The Sound of Snoring

Estimated Reading Time: 3 minutes

For many, the sound of snoring is irritating and annoying. It can lead to sleep deprivation for those sleeping nearby and the noise of snoring can cause a number of health problems.

The level of noise that starts to have an effect on sleep is around 40 decibels and snoring can range from 50 to over a hundred. Research has consistently found that when exposed to noise at these levels, it can have a negative effect on all areas of a person’s wellbeing.

Sleep disturbance, hearing impairment, daytime functioning, mental health problems, cognitive issues and negative social behaviour can be symptoms of being subjected to loud noise over an extended period of time and sleep deprivation. Sleep deprivation can also have a negative impact on body systems such as hormonal release, glucose regulation and cardiovascular function.

Often those who sleep with a snorer try to ignore the noise. Although they may manage to sleep through the night, their quality of sleep is much reduced and they will not feel as refreshed in the morning as they should. Noise tends to reduce deep refreshing sleep to more shallow sleep and reduces dreaming sleep. Those who sleep with snorers are at risk of hearing loss as well due to continuous exposure to noise.

Snoring is the result of changes in the flow of air whilst breathing during sleep. It can occur if there is any narrowing of the airway in the nose, mouth or throat. Snoring affects up to a third of the population and, although generally thought of as a problem that affects middle-aged men, it can occur in younger men and women. Obesity, alcohol consumption, smoking and body posture are all factors that can contribute to snoring.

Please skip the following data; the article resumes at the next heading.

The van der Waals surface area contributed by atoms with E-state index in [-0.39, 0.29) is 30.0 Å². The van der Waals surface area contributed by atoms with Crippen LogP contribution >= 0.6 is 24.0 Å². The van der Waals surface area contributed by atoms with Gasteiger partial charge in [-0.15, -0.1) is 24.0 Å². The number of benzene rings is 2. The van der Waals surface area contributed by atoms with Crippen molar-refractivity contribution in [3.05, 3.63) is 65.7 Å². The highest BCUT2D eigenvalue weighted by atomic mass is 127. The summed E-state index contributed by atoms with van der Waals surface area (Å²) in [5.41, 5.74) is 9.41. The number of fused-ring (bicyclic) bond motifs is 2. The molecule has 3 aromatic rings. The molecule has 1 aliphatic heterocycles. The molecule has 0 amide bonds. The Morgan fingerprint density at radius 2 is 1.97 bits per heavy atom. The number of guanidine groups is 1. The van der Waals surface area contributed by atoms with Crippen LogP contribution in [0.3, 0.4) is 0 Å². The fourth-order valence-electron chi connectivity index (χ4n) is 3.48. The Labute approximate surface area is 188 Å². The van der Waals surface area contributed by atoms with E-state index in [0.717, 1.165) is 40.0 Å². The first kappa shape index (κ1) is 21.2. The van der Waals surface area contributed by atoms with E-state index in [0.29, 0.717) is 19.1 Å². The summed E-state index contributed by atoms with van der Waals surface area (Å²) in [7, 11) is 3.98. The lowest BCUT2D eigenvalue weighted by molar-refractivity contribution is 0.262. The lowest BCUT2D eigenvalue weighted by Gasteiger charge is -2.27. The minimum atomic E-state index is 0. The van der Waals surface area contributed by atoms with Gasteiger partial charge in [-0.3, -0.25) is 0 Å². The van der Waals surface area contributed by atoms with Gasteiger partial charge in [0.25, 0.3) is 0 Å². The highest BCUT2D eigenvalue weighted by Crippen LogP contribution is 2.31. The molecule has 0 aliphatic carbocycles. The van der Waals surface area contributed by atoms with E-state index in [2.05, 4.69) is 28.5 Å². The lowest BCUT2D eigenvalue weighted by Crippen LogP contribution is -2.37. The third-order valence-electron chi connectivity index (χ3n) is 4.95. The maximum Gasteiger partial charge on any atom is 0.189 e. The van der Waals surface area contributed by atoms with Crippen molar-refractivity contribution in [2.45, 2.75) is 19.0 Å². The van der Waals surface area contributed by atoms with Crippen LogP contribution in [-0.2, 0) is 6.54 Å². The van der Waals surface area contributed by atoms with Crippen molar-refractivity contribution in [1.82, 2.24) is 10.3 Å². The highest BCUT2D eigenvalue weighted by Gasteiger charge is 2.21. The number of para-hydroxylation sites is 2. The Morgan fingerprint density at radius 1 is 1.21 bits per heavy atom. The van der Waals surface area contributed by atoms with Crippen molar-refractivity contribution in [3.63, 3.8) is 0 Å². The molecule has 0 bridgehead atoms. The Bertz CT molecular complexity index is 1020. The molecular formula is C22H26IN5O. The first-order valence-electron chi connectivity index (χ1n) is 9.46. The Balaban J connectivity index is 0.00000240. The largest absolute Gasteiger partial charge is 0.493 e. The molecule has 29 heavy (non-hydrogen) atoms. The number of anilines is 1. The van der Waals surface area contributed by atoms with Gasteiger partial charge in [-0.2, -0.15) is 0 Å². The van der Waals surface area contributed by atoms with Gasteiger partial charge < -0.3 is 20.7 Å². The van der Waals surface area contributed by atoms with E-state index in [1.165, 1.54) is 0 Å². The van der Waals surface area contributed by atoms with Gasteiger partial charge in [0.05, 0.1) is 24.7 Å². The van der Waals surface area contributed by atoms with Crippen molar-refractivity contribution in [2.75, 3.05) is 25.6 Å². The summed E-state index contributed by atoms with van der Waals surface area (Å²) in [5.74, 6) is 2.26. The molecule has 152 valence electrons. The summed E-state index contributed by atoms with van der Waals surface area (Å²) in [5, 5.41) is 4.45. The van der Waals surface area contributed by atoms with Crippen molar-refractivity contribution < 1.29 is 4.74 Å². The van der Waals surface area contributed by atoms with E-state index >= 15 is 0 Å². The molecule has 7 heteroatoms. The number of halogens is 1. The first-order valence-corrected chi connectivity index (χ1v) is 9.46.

Snoring is often just considered a social nuisance but, as it forms part of a spectrum of sleep disordered breathing problems, it could be an indicator of more serious health problems. People who snore and also suffer with excessive daytime tiredness may have a problem known as Upper Airways Resistance Syndrome (UARS) or Obstructive Sleep Apnoea (OSA).

An overnight sleep study is a useful test to help confirm the diagnosis. This test measures periods during sleep where the oxygen levels in the blood dip down below normal. In OSA, blood oxygen levels will drop down whereas with UARS they will not. People with significant OSA often require treatment with a form of therapy.

People who do not have significant OSA may benefit from other treatments. A diagnostic technique performed by an ENT surgeon called sleep nasal-endoscopy may be able to identify the anatomical cause of snoring. Once the cause is determined, a bespoke treatment can be offered which may be surgery or an alternative non-surgical treatment such as an oral splint to be worn while sleeping. When treatment is tailored to the individual’s anatomy, excellent results in reducing snoring and improving sleep quality can be achieved.

Register your interest to hear from us